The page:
Street cops come to know and understand the people on their streets. They eventually know how, when, and where their people interact during different events. Eventually, street cops develop an intuitive feel for their streets that allows them to know when things are not right.
Although neighborhood residents may never develop such a strong intuitive feel for neighborhood security, they should at least learn the names of their neighbors and try to get acquainted with them. To meet their neighbors and to increase their neighborhood awareness, residents can:
- Do outside activities such as yard work, gardening, snow shoveling, and car washing, and, while doing these activities, strike up conversations with their next door neighbors, or with other, more distant neighbors who are passing by in their cars.
- Look out of their windows often, while inside of their houses to increase their neighborhood awareness.
- Invite neighbors to social events such as barbeques.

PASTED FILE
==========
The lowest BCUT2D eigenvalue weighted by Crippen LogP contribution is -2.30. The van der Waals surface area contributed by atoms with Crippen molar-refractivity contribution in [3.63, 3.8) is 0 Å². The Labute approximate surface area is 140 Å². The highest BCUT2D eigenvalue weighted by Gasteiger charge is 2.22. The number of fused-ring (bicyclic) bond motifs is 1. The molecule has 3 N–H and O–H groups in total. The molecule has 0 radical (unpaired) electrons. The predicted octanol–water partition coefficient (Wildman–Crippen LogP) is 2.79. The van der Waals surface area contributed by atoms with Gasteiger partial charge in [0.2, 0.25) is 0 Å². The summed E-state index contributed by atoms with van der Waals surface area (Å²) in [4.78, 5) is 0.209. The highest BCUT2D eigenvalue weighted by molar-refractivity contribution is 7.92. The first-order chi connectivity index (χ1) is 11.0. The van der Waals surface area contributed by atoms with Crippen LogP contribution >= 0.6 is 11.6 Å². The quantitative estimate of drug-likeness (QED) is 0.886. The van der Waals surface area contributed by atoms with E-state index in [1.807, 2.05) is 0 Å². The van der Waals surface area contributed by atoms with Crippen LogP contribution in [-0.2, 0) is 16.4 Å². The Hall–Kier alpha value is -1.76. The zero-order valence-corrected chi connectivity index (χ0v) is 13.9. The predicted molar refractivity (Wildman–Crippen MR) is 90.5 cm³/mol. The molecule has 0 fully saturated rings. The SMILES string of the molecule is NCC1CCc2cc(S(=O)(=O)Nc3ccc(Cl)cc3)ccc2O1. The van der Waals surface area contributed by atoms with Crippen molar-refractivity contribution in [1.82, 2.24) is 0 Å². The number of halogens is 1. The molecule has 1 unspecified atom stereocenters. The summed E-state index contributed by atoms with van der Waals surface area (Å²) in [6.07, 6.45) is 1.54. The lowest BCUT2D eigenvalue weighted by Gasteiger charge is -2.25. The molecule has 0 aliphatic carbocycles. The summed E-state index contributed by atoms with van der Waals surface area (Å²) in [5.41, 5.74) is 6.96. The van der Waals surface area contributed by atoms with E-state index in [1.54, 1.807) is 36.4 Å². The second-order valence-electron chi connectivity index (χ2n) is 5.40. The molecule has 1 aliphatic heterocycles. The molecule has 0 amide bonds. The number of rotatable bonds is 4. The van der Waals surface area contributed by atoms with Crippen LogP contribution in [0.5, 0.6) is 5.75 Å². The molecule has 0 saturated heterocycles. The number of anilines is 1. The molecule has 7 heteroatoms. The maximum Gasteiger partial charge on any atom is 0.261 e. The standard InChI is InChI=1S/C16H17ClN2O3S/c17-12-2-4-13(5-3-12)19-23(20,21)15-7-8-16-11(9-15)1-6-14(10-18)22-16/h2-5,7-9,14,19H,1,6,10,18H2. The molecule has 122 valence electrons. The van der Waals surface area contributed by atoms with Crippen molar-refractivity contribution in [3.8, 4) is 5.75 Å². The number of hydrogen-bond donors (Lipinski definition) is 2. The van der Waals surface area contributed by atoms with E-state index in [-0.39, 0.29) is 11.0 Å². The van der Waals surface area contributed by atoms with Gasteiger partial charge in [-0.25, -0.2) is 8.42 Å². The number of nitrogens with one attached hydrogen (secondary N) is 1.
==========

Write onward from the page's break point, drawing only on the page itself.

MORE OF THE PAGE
- Walk their dogs around their neighborhoods at various times during the day.
This neighborhood awareness should be ongoing, because neighborhoods can change. Such changes may occur when:
- Some neighbors move away.
- New people move into their neighborhood.
- Some neighborhood families lose their homes because of foreclosures.
- Some neighborhood families rent rooms of their houses to people who are new to the neighborhood.
By knowing who lives in their neighborhoods and who does not, residents can effectively use programs such as Baltimore’s Operation Crime Watch.
Some neighborhood residents eventually form organizations that allow them to accomplish neighborhood security collectively in a way that they cannot accomplish such security individually. An example of such an organization is Citizens on Patrol (COP).
How well do you know your neighbors? Do you work together with them to accomplish better neighborhood security? Please comment below.